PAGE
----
Another story of the remains of giants being found in Mexico comes from a Spanish source from the late 16th Century, a book titled The Natural and Moral History of the Indies by José de Acosta. Acosta writes:
“When I was in Mexico, in the year of our Lord one thousand five hundred eighty six, they found one of those giants buried in one of our farms, which we call Jesus del Monte, of whom they brought a tooth to be seen, which (without augmenting) was as big as the fist of a man, and, according to this, all the rest was proportionate, which I saw and admired at his deformed greatness.”
The True History of the Conquest of New Spain by Bernal Díaz, written around 1570, is one of the most read books on the topic of the Spanish Conquest of Mexico and early colonial life in New Spain. It also has a passage referring to giants in Chapter 78 in which conquistador Hernán Cortés is asking local kings about the history of their kingdoms. Here is the 1844 English translation of the passage by John Ingram Lockhart:
“Our friends told us how and whence they came into this country, and how they had settled themselves there; how it came that, notwithstanding their vicinity to the Mexicans, they resembled each other so little, and lived in perpetual warfare with each other. The tradition was also handed down from their forefathers, that in ancient times there lived here a race of men and women who were of immense stature with heavy bones, and were a very bad and evil-disposed people, whom they had for the greater part exterminated by continual war, and the few that were left gradually died away.
In order to give us a notion of the huge frame of this people, they dragged forth a bone, or rather a thigh bone, of one of those giants, which was very strong, and measured the length of a man of good stature. This bone was still entire from the knee to the hip joint. I measured it by my own person, and found it to be of my own length, although I am a man of considerable height. They showed us many similar pieces of bones, but they were all worm-eaten and decayed; we, however, did not doubt for an instant, that this country was once inhabited by giants. Cortés observed, that we ought to forward these bones to his majesty in Spain by the very first opportunity.”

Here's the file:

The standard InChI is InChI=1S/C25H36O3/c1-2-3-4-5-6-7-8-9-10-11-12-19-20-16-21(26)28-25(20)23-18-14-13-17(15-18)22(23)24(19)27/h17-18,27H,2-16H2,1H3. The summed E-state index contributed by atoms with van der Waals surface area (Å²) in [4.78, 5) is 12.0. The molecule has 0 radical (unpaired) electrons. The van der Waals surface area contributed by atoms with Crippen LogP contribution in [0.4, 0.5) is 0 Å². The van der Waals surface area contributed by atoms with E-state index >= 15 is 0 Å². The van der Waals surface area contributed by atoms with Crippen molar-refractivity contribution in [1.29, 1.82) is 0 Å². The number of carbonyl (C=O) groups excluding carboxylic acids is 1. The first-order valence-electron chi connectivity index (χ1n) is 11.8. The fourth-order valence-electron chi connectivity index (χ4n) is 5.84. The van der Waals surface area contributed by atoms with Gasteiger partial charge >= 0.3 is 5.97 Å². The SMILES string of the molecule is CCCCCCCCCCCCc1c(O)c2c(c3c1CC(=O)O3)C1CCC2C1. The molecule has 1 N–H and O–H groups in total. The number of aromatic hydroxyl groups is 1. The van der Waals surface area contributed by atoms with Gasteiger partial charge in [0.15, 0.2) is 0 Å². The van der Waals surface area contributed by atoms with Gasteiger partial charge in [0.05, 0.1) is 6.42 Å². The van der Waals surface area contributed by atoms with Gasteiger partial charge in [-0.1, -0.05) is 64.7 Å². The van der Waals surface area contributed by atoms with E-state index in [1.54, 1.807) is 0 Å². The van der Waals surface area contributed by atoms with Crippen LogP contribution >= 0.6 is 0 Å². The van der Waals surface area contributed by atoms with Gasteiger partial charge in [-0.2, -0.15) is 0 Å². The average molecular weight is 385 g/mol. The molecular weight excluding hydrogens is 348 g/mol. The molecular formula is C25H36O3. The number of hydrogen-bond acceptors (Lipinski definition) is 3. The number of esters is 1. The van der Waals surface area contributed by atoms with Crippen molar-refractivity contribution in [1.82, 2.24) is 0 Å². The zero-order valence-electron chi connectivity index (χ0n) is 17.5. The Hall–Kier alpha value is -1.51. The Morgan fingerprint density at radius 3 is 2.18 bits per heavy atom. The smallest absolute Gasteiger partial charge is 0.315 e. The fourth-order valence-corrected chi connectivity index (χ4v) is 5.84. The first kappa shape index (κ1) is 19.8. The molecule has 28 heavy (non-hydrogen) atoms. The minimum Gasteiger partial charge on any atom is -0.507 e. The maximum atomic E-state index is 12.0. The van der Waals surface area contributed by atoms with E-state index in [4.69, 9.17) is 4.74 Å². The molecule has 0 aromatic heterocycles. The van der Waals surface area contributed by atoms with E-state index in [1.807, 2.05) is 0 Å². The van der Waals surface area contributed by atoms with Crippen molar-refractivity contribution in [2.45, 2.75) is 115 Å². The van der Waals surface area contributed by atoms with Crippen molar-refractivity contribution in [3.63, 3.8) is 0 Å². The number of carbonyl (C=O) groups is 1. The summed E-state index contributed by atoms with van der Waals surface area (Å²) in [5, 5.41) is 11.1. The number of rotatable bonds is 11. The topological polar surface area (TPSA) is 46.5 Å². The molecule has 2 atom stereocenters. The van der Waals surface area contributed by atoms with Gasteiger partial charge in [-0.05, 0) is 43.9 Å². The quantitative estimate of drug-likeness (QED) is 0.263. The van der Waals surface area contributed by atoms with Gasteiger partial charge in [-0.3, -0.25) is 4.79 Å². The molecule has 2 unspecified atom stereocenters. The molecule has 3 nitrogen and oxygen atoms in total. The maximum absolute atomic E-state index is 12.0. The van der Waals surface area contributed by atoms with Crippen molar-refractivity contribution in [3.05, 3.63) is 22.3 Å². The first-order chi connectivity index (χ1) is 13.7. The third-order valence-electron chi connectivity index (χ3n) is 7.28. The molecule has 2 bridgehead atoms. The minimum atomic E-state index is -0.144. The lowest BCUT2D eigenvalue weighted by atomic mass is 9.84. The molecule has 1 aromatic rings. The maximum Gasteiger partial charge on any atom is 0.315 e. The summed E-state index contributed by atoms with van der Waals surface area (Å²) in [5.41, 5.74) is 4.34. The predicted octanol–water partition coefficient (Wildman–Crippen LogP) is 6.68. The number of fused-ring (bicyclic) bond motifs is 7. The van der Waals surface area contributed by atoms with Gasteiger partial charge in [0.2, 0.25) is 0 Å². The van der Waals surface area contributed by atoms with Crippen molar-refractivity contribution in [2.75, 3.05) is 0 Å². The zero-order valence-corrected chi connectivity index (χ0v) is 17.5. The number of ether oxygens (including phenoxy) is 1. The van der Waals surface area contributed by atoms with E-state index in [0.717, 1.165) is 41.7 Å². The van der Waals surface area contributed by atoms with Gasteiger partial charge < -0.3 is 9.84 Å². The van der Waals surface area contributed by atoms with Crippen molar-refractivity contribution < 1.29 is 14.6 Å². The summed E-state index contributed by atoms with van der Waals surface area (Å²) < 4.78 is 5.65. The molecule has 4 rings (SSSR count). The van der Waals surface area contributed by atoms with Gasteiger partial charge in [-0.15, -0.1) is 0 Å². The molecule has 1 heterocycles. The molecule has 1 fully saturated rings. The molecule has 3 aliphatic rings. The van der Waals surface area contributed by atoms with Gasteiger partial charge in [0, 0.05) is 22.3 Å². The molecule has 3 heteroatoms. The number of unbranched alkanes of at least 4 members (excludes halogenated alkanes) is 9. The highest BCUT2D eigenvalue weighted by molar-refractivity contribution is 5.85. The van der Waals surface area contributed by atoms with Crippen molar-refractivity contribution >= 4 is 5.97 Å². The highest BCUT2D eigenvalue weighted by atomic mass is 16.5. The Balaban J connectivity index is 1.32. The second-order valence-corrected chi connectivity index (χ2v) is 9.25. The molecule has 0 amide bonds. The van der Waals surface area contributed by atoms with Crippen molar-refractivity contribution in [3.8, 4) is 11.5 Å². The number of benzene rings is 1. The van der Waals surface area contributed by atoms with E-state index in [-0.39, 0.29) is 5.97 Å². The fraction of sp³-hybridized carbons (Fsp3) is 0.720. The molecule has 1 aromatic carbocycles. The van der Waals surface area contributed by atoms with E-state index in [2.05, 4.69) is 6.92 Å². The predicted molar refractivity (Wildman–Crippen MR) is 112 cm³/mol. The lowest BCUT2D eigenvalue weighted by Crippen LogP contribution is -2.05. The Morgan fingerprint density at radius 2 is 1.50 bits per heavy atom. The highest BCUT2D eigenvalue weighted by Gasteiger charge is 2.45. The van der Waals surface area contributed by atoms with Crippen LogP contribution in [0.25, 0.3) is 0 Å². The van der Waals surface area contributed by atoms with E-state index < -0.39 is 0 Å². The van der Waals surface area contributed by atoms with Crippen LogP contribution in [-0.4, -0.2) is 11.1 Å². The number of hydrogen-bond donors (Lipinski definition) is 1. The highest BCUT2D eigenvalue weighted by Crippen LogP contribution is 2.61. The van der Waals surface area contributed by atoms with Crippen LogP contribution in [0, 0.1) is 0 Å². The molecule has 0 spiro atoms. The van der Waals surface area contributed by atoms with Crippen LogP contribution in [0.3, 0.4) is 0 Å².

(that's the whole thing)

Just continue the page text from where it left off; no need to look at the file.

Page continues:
Those researchers who propose that there were giant humans roaming the earth in pre-historic times cite these early Spanish accounts of remains as proof positive of a lost race of gargantuan humanoids. Others claim that these are stories of stories and that the gigantic bones may have most likely been the remains of large ancient megafauna such as giant sloths and mastodons. In spite of the stories of giant bones being found by the Spanish, we have no intact giant human skeletons or even parts of giant human skeletons from the time period to study. As with many “fringe” topics from Bigfoot to the Loch Ness monster, scientists have a simple question: Where are the remains for them to study? Researchers counter that there has been a long history of government and academic suppression of the evidence of giants, beginning with the number one villain in the cover-up story, a villain with long arms that stretch across borders and into Mexico: The Smithsonian Institution, established in Washington DC in 1846.
There is, however, one curious account that is pretty well documented of a Spanish encounter with a living, breathing giant during the siege of Tenochtitlán, in the final stages of the subjugation of the Aztec Empire. When forces commanded by Pedro de Alvarado arrived in at Tlatelolco, just north of the main city of Tenochtitlan in the Aztec home island in the middle of Lake Texcoco, no people came to fight the Spanish except for a warrior named Tzilcatzin. According to eyewitness accounts, Tzilcatzin stood over 10 feet tall and repelled the Spanish by throwing at them rocks the size of watermelons. Tzilcatzin’s bravery motivated other men of Tlatelolco to fight. As a consequence, the standoff with the Spanish lasted several days. In the Twelfth Book of Franciscan friar Bernardino de Sahagún’s colonial treatise titled General History of Things in New Spain, the friar writes:
“The brigantines came to the neighborhood called Xocotitlán, and as they came ashore, they jumped ashore in the neighborhood fighting. And when that Indian captain, named Tzilacatzin, saw them fighting, he came to them with other people who followed him, and they fought them out of that neighborhood and made them return to the brigs.”
When it comes to the topic of Mexican giants, while interesting and somewhat romantic, very little evidence exists that an actual race of giants walked the deserts, jungles and altiplano of Mexico. The medical condition commonly referred to as gigantism existed in ancient Mexico as it does today throughout the world, as evidenced in the stories of the warrior Tilcatzin. This condition is rare and only occurs in less than 1% of the population. A mythical and/or magical race of giants inhabiting ancient Mexico is something altogether different. While there may be truth to ancient legends, Mexican giants might be proving to be a bit more elusive than some researchers want them to be.
Chouinard, Patrick. Lost Race of the Giants: The Mystery of the Culture, Influence, and Their Decline Throughout the World. Rochester, VT: Bear and Company, 2013. Buy the book on Amazon here: https://amzn.to/35iExt0
Crosby, Harry. The Cave Paintings of Baja California: Discovering the Murals of a Great Unknown People. El Cajon, CA: Sunbelt Publications, 1998. Buy the book on Amazon here: https://amzn.to/2B1Fjwo
Sahagún, Bernardino de. Florentine Codex: Book 12. Salt Lake City: University of Utah Press, 2012. https://amzn.to/2IDgJ9H
The blog and articles at www.jasoncolavito.com